Racial Passing and Double Consciousness in Philip Roth’s The Human Stain

Racial Passing and Double Consciousness in Philip Roth’s The Human Stain

Philip Roth Studies
Volume 14, Number 1, 2018
pages 55-69
DOI: 10.5703/philrothstud.14.1.0055

Dyanne K. Martin, Assistant Professor of English
Broward College, Fort Lauderdale, Floirida

Philip Roth’s nuanced understanding of the issues of race in pre- and post-Civil Rights America offers fresh thinking in a field that perhaps needs to explore new directions. The approach in this article is to use techniques of semiotics to assess the subtle cues in the linguist protagonist’s language as his statements move in and out of clarity, ambivalence, and doubleness. I argue that these forms of semiotic doubleness represent the dualities and ironies with which mixed-race people struggle in a society still divided by race.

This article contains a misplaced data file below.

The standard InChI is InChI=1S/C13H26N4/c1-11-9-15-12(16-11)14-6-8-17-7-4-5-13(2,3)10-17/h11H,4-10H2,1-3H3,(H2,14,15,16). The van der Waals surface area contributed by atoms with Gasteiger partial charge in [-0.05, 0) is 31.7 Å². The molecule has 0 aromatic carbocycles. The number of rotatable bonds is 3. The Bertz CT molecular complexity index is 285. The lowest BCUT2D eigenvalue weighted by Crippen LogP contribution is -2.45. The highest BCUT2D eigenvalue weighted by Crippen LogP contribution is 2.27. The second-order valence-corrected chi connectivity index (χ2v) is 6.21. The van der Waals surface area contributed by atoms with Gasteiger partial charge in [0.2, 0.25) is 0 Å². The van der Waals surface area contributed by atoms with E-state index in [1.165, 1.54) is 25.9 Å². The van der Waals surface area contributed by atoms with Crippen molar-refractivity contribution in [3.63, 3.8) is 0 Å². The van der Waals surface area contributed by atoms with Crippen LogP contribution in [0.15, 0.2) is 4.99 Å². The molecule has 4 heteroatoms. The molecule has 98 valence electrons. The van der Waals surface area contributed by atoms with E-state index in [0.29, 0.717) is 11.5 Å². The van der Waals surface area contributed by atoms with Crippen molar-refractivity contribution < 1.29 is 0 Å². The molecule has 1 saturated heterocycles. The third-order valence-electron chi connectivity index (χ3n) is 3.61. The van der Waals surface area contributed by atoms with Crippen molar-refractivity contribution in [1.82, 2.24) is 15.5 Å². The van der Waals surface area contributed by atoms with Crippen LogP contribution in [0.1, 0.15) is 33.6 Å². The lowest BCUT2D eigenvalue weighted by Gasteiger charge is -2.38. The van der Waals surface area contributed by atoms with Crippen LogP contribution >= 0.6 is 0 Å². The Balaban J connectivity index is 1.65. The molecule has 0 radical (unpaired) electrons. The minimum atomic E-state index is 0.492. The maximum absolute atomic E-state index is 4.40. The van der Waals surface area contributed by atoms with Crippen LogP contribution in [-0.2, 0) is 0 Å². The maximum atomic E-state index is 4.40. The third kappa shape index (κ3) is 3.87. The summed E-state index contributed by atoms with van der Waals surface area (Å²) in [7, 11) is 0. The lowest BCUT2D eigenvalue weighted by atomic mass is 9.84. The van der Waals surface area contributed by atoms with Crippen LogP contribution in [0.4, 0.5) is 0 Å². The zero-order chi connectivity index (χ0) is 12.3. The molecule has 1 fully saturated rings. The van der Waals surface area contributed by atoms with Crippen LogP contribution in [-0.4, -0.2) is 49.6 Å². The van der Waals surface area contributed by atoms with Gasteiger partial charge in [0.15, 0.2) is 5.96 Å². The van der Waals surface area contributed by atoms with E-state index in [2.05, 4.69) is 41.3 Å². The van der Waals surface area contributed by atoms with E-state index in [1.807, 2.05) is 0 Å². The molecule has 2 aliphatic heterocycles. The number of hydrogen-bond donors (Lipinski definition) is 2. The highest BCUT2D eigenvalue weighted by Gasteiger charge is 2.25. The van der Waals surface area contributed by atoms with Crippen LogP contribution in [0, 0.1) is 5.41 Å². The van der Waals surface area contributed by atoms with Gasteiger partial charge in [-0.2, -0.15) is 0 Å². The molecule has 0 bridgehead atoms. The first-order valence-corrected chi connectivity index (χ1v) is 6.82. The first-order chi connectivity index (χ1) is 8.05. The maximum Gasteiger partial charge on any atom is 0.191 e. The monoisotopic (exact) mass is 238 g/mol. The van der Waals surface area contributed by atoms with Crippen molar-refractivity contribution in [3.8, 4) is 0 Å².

Much has been said about Philip Roth’s use of racial passing as a trope in his novel The Human Stain. Critics such as Luminita Dragulescu and Jennifer Glaser argue that the novel represents the complexities of identity performance. Dragulescu, in particular, positions Roth’s use of racial passing as “a terrain of discursive power” (96). Glaser agrees with Dragulescu but adds that Roth’s mixed-race protagonist, Coleman Silk, portrays the traumatic complexities of the mulatto’s decision to traverse not just the color line but also the ethnic line. Passing as both white and Jewish, Silk illustrates what Glaser calls the “ongoing dynamics of racializcd power” in the discipline of critical race theory, a theory that is “inherently comparative” (1465). While these critics have engaged important issues in The Human Stain, they leave unaddressed Roth’s use of verbal or syntactic ambivalence in relation to the trope of racial passing in his novel. When Coleman Silk in a pivotal scene lashes out that he “don’t carry no nigger,” he seems, ostensibly, to be making a simple, straightforward statement (Stain 117). Yet Silks words are both…

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